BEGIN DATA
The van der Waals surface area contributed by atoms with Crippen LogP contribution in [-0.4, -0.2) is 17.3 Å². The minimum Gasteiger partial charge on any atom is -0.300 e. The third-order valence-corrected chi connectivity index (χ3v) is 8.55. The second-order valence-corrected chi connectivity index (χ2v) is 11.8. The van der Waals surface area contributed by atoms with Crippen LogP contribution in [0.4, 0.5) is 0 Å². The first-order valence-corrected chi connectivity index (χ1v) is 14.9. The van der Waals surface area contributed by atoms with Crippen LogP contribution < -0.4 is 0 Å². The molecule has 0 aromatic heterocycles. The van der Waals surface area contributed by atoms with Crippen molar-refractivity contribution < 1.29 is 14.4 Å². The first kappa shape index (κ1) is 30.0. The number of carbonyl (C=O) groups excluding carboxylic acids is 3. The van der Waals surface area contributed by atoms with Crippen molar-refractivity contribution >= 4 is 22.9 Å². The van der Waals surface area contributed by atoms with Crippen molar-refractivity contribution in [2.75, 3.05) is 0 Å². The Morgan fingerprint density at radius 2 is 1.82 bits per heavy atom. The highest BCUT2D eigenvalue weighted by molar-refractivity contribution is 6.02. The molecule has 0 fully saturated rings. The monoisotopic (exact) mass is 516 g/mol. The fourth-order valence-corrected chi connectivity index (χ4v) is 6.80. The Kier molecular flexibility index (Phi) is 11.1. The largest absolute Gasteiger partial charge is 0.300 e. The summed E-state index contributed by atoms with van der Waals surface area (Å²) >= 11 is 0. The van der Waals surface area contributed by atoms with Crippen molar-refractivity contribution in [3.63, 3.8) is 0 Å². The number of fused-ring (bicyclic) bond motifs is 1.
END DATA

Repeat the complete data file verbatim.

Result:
The van der Waals surface area contributed by atoms with Crippen LogP contribution in [-0.4, -0.2) is 17.3 Å². The minimum Gasteiger partial charge on any atom is -0.300 e. The third-order valence-corrected chi connectivity index (χ3v) is 8.55. The second-order valence-corrected chi connectivity index (χ2v) is 11.8. The van der Waals surface area contributed by atoms with Crippen LogP contribution in [0.4, 0.5) is 0 Å². The first-order valence-corrected chi connectivity index (χ1v) is 14.9. The van der Waals surface area contributed by atoms with Crippen LogP contribution < -0.4 is 0 Å². The molecule has 0 aromatic heterocycles. The van der Waals surface area contributed by atoms with Crippen molar-refractivity contribution < 1.29 is 14.4 Å². The first kappa shape index (κ1) is 30.0. The number of carbonyl (C=O) groups excluding carboxylic acids is 3. The van der Waals surface area contributed by atoms with Crippen molar-refractivity contribution >= 4 is 22.9 Å². The van der Waals surface area contributed by atoms with Crippen molar-refractivity contribution in [2.75, 3.05) is 0 Å². The Morgan fingerprint density at radius 2 is 1.82 bits per heavy atom. The highest BCUT2D eigenvalue weighted by molar-refractivity contribution is 6.02. The molecule has 0 fully saturated rings. The monoisotopic (exact) mass is 516 g/mol. The fourth-order valence-corrected chi connectivity index (χ4v) is 6.80. The Kier molecular flexibility index (Phi) is 11.1. The largest absolute Gasteiger partial charge is 0.300 e. The summed E-state index contributed by atoms with van der Waals surface area (Å²) >= 11 is 0. The van der Waals surface area contributed by atoms with Crippen molar-refractivity contribution in [3.63, 3.8) is 0 Å². The number of fused-ring (bicyclic) bond motifs is 1.